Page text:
Walk in Forgiveness
The German philosopher Schopenhauer compared the human race to porcupines huddled together on a winter night: ‘The colder it gets outside, the more we huddle together for warmth. But the closer we get…the more we hurt one another with our sharp quills. And in the lonely night of earth’s winter, eventually we begin to drift apart and wander out on our own and freeze to death in our loneliness.’
What’s the answer?
‘Forgive us our trespasses, as we forgive those who trespass against us’ (Matthew 6:12).
American President Ronald Reagan understood this. After an attempt on his life in 1981, his daughter Patti Davis said, ‘The following day my father said he knew his physical healing was directly dependent on his ability to forgive John Hinckley. By showing me that forgiveness is the key to everything, including physical health and healing, he gave me an example of Christ-like thinking.’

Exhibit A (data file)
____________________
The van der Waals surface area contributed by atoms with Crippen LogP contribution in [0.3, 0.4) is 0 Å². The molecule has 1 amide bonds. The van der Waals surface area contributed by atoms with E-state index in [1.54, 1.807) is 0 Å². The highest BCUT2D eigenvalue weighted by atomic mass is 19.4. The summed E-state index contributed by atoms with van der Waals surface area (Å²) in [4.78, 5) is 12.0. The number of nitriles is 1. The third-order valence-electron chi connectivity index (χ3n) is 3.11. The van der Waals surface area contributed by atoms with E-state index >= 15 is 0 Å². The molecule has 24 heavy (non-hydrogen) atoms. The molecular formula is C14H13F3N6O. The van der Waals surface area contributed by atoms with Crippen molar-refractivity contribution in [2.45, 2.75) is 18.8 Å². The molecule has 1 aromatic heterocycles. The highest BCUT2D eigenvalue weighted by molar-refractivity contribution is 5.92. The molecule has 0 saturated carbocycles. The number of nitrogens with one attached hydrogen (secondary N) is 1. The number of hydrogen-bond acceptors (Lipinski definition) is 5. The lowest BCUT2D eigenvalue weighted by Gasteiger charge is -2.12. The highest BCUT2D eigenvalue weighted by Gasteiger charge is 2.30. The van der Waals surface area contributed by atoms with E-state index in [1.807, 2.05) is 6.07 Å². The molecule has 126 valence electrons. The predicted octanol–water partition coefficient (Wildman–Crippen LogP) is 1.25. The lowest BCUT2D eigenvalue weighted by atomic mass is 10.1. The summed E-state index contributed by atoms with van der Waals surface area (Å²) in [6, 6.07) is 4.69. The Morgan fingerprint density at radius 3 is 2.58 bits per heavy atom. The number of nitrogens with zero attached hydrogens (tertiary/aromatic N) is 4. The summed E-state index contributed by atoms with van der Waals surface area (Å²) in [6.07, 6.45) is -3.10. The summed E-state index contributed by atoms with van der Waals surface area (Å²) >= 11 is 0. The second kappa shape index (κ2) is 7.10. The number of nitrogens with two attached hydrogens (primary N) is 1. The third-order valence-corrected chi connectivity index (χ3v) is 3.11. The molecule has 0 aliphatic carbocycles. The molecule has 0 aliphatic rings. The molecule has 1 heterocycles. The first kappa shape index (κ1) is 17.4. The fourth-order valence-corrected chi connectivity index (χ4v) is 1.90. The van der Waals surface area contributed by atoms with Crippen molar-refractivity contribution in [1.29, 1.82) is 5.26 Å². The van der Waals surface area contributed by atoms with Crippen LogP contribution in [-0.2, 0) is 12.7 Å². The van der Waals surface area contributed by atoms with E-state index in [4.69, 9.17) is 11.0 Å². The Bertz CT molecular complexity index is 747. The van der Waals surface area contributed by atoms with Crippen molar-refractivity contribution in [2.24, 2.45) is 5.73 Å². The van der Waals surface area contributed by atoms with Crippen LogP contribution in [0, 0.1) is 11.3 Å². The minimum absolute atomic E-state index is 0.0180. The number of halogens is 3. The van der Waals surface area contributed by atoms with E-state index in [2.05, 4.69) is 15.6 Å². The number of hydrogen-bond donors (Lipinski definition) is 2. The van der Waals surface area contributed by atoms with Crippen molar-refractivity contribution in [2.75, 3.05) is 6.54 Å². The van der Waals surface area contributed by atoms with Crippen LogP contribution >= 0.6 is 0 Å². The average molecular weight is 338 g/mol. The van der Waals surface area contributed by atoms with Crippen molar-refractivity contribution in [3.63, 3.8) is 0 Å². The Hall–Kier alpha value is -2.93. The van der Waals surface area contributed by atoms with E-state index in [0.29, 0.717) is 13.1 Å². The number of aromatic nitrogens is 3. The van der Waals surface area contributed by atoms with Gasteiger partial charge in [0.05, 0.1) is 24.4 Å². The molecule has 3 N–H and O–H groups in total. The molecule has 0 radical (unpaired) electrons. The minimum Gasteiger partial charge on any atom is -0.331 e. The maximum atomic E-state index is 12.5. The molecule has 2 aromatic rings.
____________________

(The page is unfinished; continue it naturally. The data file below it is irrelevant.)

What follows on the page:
Perhaps your wounds are old ones: an abusive parent, a jilted love-affair, a friendship gone sour, leaders who let you down. Or maybe they’re still fresh: an overlooked promotion, an unpaid debt, family members who’ve forgotten you exist. Either way, you’ve a decision to make. Get over it, or get even. Let it heal, or turn to hate. Release it, or resent it.
Resentment allows whatever’s eating you, to eat you up. It stokes the fire, fans the flames, and replays the pain. Think about it: has your resentment brought you relief? If today you stood by the grave of the one who hurt you, would you be free? It’s doubtful. ‘The merciful…will be shown mercy,’ because they’ve experienced an even greater grace—God’s—and forgiveness is the key to understanding it.
‘The merciful…will be shown mercy.’ Matthew 5:7 NIV